What Does Long-Term Care Think of Itself?
| Key Findings From the Marlin Survey|
According to the Nursing Homes/Long Term Care Management readers responding:
| Commentary From Marlin Company Vice-President of Editorial Ed LaFreniere:|
“In our work with thousands of long-term care providers, we continually see people struggling with morale and turnover issues. Healthcare professionals feel underappreciated, undervalued, and overwhelmed by compliance and regulatory issues. Where is all that time for quality care, for compassion, for the reassuring conversations that engage those in their care? Sadly, professional self-fulfillment growing out of daily one-on-one successes has to be fit into a schedule dominated by documentation and other requirements, not the other way around.
“In such an environment, it is doubly important to engage employees and help them focus on the more personal issues-showing compassion for residents, getting to know their personal histories, bringing a smile to dementia patients by reminding them of loved ones and happy times. This is the stuff of true resident care, as envisioned years ago, and the reason we do what we do. Our survey shows we have many good people working in this field, but we have a long way to go to maximize their work.”
| Open-Ended Responses|
When asked if there was one change they would like to see happen in long-term care, 470 readers responded as follows:
| Commentary From Nursing Homes/Long Term Care Management: |
In a time of negativity, it’s satisfying to focus on the good news that emerges from this survey. According to three-fourths of respondents, workplace injury rates have not worsened and, for 38%, have even fallen. A strong majority says the same for workers’ compensation claims. Turnover is high, but at least it is not approaching triple digits for most of them. Nearly everyone claims to engage in employee recognition of some type-a crucial need in this field, if ever there was one. And only a very small minority, relatively speaking, thought salary increases were a priority issue for them-most gave much higher priority to such issues as reimbursement and regulatory reform and industry image enhancement.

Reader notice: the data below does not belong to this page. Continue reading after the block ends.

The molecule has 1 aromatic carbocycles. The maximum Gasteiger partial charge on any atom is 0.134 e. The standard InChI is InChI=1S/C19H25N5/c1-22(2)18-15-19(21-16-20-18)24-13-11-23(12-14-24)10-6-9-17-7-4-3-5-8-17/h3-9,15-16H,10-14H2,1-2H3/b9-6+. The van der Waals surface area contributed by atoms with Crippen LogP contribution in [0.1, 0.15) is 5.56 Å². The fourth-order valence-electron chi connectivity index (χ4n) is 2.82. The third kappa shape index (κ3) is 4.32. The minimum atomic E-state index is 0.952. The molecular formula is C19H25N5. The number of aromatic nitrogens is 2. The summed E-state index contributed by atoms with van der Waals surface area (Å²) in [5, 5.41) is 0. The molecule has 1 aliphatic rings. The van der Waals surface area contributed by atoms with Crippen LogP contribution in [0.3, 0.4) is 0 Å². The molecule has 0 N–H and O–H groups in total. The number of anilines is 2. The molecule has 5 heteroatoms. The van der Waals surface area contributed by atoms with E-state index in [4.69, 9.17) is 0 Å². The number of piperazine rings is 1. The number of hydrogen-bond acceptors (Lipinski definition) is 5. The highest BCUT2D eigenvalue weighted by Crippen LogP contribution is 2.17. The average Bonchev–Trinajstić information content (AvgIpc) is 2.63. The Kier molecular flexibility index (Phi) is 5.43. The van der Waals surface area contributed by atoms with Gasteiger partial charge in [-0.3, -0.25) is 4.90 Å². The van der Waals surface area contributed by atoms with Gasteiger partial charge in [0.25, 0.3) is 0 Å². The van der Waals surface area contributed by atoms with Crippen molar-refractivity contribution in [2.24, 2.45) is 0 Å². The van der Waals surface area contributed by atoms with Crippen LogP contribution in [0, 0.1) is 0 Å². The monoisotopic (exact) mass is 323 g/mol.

| Respondent Base|
|Less positive-and not surprising-was that focus on long-term care regulation and reimbursement as areas needing major reform. Interestingly, too, more respondents were sensitive to the field’s image problems than were sensitive to issues involving staffing, training, and culture change.|
Were respondents telling us, in general, that long-term care is a field in serious need of a pick-me-up before other good things can start happening?
If so, is anyone listening?
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Topics: Articles , Leadership